Here we can use Buffett’s sample calculation:

At the end of 2014, Svenska had around 1.114.000 mn SEK property loans. If we assume 10% of them defaulting with a loss of 30%, we would end up with an expected loss of ~ 33.000 mn SEK. Compared to the net income of 15.000 SEK for Handelsbanken in 2014, this would mean a loss 2 times their annual profit. Not as comfortable as Wells Fargo back then, but US Banks in general have higher margins. On the other hand, there are no “no recourse” loans in Scandinavia, so one could assume that the stress scenario might be lower.

Re 7. significant amount of capital market funding (deposit to loan ratio clearly below 0)

The dependence on capital market funding was the major problem for banks in the 2007/2008 crisis. Now however, the situation has turned. With negative rates, many deposit rich banks have huge problems because you can’t really charge your retail customers for deposits (yet) but you “earn” negative rates on excess deposits. For Handelsbanken, this is much easier because they don’t have a lot of excess cash on the balance sheet. So in the current environment, this is actually an advantage.

Ee 8. past performance also due to "Luck" of not being active in Southern Europe, many Nordic banks look good, especially Swedish banks

That is absolutely true, however Handelsbanken long-term ROEs etc. are the best even within this Group.

Re 9. threat of continued technological change (online banking, peer-to-peer lending, etc.)

This is a very interesting aspect. Many banks here in Germany are closing branch after branch, whereas Handelsbanken aggressively expands by opening new branches. Their focus on branch banking is clearly counter cyclical and I am not sure how this will work out long-term. I do think that there will be continued demand for “In person” bank services but I have no idea to what extend.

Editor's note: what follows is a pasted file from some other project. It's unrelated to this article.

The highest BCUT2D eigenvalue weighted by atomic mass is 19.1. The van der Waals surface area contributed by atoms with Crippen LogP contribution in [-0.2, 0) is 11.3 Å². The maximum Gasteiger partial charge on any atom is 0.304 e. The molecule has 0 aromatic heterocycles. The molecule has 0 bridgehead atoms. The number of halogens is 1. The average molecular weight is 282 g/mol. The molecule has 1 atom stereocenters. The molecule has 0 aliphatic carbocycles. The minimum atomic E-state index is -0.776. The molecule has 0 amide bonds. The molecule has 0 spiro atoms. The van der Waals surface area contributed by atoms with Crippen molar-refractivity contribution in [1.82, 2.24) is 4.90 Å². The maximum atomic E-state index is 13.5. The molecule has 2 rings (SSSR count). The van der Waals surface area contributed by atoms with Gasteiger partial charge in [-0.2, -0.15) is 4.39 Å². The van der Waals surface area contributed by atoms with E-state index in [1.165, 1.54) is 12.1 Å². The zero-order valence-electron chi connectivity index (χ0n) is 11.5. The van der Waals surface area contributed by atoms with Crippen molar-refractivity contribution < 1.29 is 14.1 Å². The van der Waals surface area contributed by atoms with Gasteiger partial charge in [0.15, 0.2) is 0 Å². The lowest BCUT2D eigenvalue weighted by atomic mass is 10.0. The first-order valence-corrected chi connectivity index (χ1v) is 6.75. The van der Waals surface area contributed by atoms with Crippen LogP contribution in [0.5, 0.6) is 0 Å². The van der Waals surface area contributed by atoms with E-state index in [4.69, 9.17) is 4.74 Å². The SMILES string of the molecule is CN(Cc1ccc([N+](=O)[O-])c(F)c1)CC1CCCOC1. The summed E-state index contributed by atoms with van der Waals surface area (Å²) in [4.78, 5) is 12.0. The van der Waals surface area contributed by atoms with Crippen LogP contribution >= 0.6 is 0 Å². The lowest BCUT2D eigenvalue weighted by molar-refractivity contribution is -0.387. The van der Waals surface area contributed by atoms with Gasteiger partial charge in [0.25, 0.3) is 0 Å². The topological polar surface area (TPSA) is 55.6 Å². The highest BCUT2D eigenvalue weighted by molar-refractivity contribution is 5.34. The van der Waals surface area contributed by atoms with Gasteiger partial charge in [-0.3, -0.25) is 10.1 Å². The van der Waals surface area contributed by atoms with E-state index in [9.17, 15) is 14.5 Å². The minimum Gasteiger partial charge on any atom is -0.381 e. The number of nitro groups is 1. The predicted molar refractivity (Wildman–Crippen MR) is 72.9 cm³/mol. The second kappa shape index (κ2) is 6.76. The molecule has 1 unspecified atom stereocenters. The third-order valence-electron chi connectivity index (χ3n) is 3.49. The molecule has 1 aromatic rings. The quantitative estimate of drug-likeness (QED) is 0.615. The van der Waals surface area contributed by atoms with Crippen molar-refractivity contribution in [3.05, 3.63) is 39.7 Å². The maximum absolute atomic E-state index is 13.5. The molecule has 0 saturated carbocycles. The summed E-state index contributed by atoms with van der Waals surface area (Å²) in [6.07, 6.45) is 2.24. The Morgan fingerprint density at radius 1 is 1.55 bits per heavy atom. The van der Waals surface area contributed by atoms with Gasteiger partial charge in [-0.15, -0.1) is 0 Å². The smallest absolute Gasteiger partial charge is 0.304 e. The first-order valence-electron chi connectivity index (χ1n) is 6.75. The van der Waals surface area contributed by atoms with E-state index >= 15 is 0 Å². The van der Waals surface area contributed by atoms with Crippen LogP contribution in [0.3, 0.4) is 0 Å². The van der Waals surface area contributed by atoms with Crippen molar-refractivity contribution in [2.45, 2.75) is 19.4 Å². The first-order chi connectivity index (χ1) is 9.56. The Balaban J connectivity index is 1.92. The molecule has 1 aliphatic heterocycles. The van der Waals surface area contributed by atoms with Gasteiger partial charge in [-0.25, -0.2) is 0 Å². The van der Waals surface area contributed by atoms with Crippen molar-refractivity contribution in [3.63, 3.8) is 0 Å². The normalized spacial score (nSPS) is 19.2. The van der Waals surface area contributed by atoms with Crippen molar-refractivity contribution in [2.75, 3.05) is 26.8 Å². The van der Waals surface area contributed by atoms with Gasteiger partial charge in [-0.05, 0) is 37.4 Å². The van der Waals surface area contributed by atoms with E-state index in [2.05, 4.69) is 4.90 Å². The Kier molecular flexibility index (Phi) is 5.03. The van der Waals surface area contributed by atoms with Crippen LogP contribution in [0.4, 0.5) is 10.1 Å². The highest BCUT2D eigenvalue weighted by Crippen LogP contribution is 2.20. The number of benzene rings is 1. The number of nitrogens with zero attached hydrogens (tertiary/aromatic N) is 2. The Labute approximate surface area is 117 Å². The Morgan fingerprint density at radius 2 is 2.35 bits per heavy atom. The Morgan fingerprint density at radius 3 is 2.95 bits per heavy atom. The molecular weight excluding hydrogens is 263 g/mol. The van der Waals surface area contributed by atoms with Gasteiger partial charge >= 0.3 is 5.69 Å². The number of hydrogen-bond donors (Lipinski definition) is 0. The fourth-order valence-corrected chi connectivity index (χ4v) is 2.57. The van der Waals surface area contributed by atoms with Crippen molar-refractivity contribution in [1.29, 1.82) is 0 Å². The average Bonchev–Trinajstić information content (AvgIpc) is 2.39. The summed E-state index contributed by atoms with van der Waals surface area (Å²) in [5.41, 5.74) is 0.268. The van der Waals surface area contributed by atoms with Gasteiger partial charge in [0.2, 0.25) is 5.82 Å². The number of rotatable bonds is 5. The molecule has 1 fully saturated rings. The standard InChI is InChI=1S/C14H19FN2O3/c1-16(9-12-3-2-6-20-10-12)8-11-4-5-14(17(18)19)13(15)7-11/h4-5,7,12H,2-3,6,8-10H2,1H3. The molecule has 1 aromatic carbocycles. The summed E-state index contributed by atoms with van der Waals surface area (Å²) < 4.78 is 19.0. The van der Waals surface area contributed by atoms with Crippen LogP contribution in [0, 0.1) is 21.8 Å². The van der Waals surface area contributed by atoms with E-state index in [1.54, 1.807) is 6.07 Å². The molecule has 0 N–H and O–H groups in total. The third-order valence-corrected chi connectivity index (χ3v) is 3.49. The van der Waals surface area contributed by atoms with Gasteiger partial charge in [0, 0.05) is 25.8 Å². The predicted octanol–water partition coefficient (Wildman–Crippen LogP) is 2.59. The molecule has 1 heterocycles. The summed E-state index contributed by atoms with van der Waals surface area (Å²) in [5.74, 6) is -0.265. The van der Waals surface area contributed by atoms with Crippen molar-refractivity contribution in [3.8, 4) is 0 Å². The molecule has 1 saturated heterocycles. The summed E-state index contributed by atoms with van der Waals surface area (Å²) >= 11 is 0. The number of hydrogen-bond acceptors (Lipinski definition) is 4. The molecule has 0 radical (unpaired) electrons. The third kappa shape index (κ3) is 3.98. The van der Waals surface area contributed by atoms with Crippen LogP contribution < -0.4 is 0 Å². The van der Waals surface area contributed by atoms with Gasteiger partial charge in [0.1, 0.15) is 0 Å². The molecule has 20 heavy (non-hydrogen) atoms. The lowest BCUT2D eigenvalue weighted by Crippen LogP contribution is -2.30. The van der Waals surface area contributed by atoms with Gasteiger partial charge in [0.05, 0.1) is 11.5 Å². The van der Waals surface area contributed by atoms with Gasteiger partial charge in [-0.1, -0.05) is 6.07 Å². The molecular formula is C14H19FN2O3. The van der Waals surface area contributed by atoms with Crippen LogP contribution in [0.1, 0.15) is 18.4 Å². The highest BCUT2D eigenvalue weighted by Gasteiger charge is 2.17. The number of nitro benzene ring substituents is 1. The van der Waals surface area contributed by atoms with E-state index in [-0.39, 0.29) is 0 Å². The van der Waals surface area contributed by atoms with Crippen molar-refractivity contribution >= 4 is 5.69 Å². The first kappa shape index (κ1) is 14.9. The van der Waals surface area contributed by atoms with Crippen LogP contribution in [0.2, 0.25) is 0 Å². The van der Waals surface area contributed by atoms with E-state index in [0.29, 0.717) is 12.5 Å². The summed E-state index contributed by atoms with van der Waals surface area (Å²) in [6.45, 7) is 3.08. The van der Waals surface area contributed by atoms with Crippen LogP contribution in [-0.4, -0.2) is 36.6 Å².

Re 10. analysts are extremely negative, significantly below all peers (on Bloomberg, from 33 analysts, only 1 has a buy, 16 holds, 16 sells). Handelsbanken is Number 600 of analyst consensus in the Stoxx 600.

This is actually a big plus from my side. I own other stocks (Admiral, TGS) which score equally poorly in analyst’s ratings. In my personal opinion, analysts mostly run their ratings on a top down approach. They start with the sector and if they don’t like the sector, most companies within that sector will get bad ratings. Very often in a next step they then rank companies badly which look “expensive” compared to similar companies. They almost never look a more specific aspects. A relatively expensive company like Admiral in a tough sector will get a bad rating, non withstanding any long-term significant competitive advantages etc.

For me, badly rated companies in tough industries but with long-term competitive advantages are one of the few corners of the markets where I can find value. So this would be a clear plus for Handelsbanken as a potential investment.

Re 11. we are current in a frothy stock market environment and the stock chart looks aggressive

Looking at the chart, it is quite interesting how the stock price accelerated despite the bad analyst ratings:

looking at the shareholders list one can see that US funds seem to like the stock and buy into it, especially Capital Group, T. Rowe Price and others. Skandinavian funds rather seem to be more cautious. Personally, I am also hesitant buying into such a chart, but int theory one should better ignore it as this could be very similar to “Anchoring” a very common behavioural bias.

Summary:

Looking at the “Cons” which I have identified int he first step, I don’t see a deal breaker against investing. However, the current price level is rather “fair” than cheap. This could be justified if there would be a clear upside with regard to growth and/or growing profitability.

As the post got quite long already, I will look into the upside potential in a separate post which should hopefully follow soon.

Short cuts: Admiral, KAS Bank, NN Group